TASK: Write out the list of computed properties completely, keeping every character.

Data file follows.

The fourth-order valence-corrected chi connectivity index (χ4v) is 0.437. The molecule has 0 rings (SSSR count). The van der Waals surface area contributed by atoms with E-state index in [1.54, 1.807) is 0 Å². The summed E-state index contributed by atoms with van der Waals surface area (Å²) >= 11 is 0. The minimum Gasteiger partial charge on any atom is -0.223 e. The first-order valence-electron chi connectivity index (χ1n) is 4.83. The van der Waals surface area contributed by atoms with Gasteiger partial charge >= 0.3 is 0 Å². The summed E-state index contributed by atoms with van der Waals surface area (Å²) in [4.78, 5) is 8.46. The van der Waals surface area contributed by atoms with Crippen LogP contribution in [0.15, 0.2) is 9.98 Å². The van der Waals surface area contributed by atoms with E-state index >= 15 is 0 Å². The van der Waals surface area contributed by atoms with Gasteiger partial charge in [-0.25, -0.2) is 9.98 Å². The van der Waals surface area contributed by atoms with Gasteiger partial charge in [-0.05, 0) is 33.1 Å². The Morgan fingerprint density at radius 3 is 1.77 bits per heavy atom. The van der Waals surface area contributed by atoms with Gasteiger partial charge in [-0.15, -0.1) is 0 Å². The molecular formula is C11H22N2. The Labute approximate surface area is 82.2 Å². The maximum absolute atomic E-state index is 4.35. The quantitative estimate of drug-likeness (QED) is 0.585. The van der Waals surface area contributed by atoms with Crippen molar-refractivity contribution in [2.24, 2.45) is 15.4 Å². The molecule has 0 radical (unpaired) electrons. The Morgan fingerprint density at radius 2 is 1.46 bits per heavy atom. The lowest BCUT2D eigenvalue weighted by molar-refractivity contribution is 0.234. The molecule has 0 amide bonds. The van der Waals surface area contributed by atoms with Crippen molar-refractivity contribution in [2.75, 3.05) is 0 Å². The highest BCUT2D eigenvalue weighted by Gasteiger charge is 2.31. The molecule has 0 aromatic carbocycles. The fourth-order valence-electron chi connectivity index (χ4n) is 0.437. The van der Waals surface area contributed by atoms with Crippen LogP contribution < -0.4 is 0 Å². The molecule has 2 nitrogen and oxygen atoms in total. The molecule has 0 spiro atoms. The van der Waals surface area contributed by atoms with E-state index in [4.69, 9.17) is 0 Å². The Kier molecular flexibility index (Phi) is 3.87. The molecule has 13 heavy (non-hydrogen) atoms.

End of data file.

The fourth-order valence-corrected chi connectivity index (χ4v) is 0.437. The molecule has 0 rings (SSSR count). The van der Waals surface area contributed by atoms with E-state index in [1.54, 1.807) is 0 Å². The summed E-state index contributed by atoms with van der Waals surface area (Å²) >= 11 is 0. The minimum Gasteiger partial charge on any atom is -0.223 e. The first-order valence-electron chi connectivity index (χ1n) is 4.83. The van der Waals surface area contributed by atoms with Gasteiger partial charge >= 0.3 is 0 Å². The summed E-state index contributed by atoms with van der Waals surface area (Å²) in [4.78, 5) is 8.46. The van der Waals surface area contributed by atoms with Crippen LogP contribution in [0.15, 0.2) is 9.98 Å². The van der Waals surface area contributed by atoms with E-state index >= 15 is 0 Å². The van der Waals surface area contributed by atoms with Gasteiger partial charge in [-0.25, -0.2) is 9.98 Å². The van der Waals surface area contributed by atoms with Gasteiger partial charge in [-0.05, 0) is 33.1 Å². The Morgan fingerprint density at radius 3 is 1.77 bits per heavy atom. The van der Waals surface area contributed by atoms with Gasteiger partial charge in [-0.15, -0.1) is 0 Å². The molecular formula is C11H22N2. The Labute approximate surface area is 82.2 Å². The maximum absolute atomic E-state index is 4.35. The quantitative estimate of drug-likeness (QED) is 0.585. The van der Waals surface area contributed by atoms with Crippen molar-refractivity contribution in [2.24, 2.45) is 15.4 Å². The molecule has 0 radical (unpaired) electrons. The Morgan fingerprint density at radius 2 is 1.46 bits per heavy atom. The lowest BCUT2D eigenvalue weighted by molar-refractivity contribution is 0.234. The molecule has 0 amide bonds. The van der Waals surface area contributed by atoms with Crippen molar-refractivity contribution in [2.75, 3.05) is 0 Å². The highest BCUT2D eigenvalue weighted by Gasteiger charge is 2.31. The molecule has 0 aromatic carbocycles. The fourth-order valence-electron chi connectivity index (χ4n) is 0.437. The van der Waals surface area contributed by atoms with Crippen LogP contribution < -0.4 is 0 Å². The molecule has 2 nitrogen and oxygen atoms in total. The molecule has 0 spiro atoms. The van der Waals surface area contributed by atoms with E-state index in [4.69, 9.17) is 0 Å². The Kier molecular flexibility index (Phi) is 3.87. The molecule has 13 heavy (non-hydrogen) atoms.